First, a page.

Five Totally Out-of-the-Box Picks to Replace Kamala in the Senate

Joe Mathews
Connecting California Columnist and Editor, Zócalo Public Square, Fellow at the Center for Social Cohesion at Arizona State University and co-author of California Crackup: How Reform Broke the Golden State and How We Can Fix It (UC Press, 2010)

If Kamala Harris becomes vice president and Gov. Gavin Newsom has to fill her seat in the Senate, the conventional wisdom is that he will pick a statewide elected official—probably Secretary of State Alex Padilla or Attorney General Xavier Becerra. Either of those men would allow Newsom to make history, by appointing a Latino, and also give him a chance to make a second appointment—Padilla or Becerra’s replacement.

I wouldn’t bet against the conventional wisdom, but this is California, and these are strange times. And so one can’t rule out a strange, even out-of-the-box pick for the U.S. Senate. And if Newsom is inclined to surprise, there are a number of people he could tap from outside the state’s roster of pols who might do better than professional politicians and would be very good fits for a Senate that is unfair to California. Here are my top 5 out-of-the-box choices, in order of preference.

  1. Manuel Pastor, USC professor and sociologist. Some of our most impactful politicians have been scholars and thinkers—take Daniel Patrick Moynihan—so I’m voting here for arguably the most politically-savvy academic of our moment who makes California their subject. (I say arguably because I could say the same of Pastor’s USC colleague Mindy Romero). His book State of Resistance explains how California became the progressive force it is today, and points the way to a brighter future. Since the Senate’s structure works against California—we’re terribly underrepresented, with just 2 Senators for 40 million people—we need a senator who can connect California’s narrative to larger American and global narratives, to win us allies. Pastor is great at connecting narratives, and people.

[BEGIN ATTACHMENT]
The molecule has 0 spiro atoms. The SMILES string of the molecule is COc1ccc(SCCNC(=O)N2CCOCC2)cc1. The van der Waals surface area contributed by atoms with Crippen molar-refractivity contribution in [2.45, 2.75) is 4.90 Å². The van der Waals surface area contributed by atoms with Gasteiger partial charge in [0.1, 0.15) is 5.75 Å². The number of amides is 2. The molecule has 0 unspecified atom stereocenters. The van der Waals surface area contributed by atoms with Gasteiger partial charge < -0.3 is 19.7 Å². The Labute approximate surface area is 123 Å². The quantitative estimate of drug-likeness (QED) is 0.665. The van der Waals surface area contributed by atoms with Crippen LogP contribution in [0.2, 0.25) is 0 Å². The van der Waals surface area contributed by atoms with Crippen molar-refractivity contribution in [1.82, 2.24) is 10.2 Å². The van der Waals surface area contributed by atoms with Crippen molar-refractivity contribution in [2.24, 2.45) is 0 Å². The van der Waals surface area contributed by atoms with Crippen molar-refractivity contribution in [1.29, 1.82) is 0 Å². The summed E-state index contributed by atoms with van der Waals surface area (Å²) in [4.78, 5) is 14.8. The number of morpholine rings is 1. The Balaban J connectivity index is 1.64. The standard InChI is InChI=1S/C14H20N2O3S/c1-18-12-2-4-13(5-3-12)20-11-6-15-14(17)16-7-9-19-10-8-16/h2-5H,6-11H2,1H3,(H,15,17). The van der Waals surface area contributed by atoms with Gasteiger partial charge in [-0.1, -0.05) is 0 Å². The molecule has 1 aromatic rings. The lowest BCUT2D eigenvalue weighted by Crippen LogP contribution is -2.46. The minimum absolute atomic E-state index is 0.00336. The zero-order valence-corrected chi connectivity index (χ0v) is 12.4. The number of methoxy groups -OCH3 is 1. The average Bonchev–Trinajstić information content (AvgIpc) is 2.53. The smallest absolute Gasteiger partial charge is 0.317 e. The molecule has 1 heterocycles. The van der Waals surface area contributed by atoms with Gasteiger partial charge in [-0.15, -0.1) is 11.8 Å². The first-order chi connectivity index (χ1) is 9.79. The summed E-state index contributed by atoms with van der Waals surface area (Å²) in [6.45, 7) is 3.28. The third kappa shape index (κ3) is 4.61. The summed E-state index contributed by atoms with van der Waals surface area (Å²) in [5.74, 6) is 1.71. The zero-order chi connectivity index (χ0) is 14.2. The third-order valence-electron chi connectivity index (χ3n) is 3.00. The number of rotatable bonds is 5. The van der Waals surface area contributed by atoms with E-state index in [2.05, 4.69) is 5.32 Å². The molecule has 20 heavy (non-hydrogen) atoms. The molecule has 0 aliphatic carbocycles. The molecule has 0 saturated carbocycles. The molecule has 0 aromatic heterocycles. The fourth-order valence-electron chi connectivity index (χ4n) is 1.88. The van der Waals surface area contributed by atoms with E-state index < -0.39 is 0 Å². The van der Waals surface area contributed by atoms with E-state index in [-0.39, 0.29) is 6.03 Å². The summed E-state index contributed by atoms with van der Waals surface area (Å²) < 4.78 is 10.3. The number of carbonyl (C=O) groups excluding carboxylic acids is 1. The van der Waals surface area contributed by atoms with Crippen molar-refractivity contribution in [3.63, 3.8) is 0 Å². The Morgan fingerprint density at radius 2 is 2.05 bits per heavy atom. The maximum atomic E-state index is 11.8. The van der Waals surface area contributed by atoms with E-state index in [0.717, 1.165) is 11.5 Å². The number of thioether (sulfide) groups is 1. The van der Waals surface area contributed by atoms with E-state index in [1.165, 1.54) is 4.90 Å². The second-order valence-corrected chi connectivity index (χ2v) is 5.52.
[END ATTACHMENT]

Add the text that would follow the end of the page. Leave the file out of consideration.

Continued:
1. Priscilla Chan, doctor and philanthropist. Who are we kidding? For better and often for worse, Facebook rules the world, and California needs Facebook and other big tech types to succeed, given our highly progressive tax structure. Chan, via her and her husband Mark Zuckerberg’s political and philanthropic spending, is emerging as a dominant player in California politics.  Let’s put all that power and money to work for all of California in Senate. She could be the outsized force there that California so badly needs.

3. Rene Mendez, local administrator. You’ve never heard of him, but the longtime city manager of tiny Gonzales (pop. 10,000) in the Salinas Valley is one of the most creative public servants you’ll ever meet. His town succeeds despite being an underdog. In the Senate, any Californian is an underdog. No local official in California is better at running uphill.

  1. Debbie Allen, artist. Serving in the Senate costs, and success requires sweat, so why not Debbie Allen? (Young’uns should Google “Debbie Allen and Fame” if you don’t get my reference). She may be underappreciated, but there is nothing that Allen, perhaps Hollywood’s most multi-faceted talent, can’t do. She’s been singer, dancer, actor, writer, director, producer, and educator.  And she has Washington experience, as a past member of the President’s Committee on the Arts and Humanities. Who better to represent California in the Senate than one of our hardest-working artists? At the very least she’ll give the other senators a kick in the butt.

1. Billy Beane, sports executive. The U.S. Senate is an unfair game for California. Is there anyone in our state better at winning unfair games than the longtime Oakland A’s executive? Beane is best known as the leading figure in the book and film Moneyball, about how the A’s used advanced analysis to get the better of teams with more resources. It would be great to let him and his team apply their skills to figuring out ways to outmaneuver the 49 other states.

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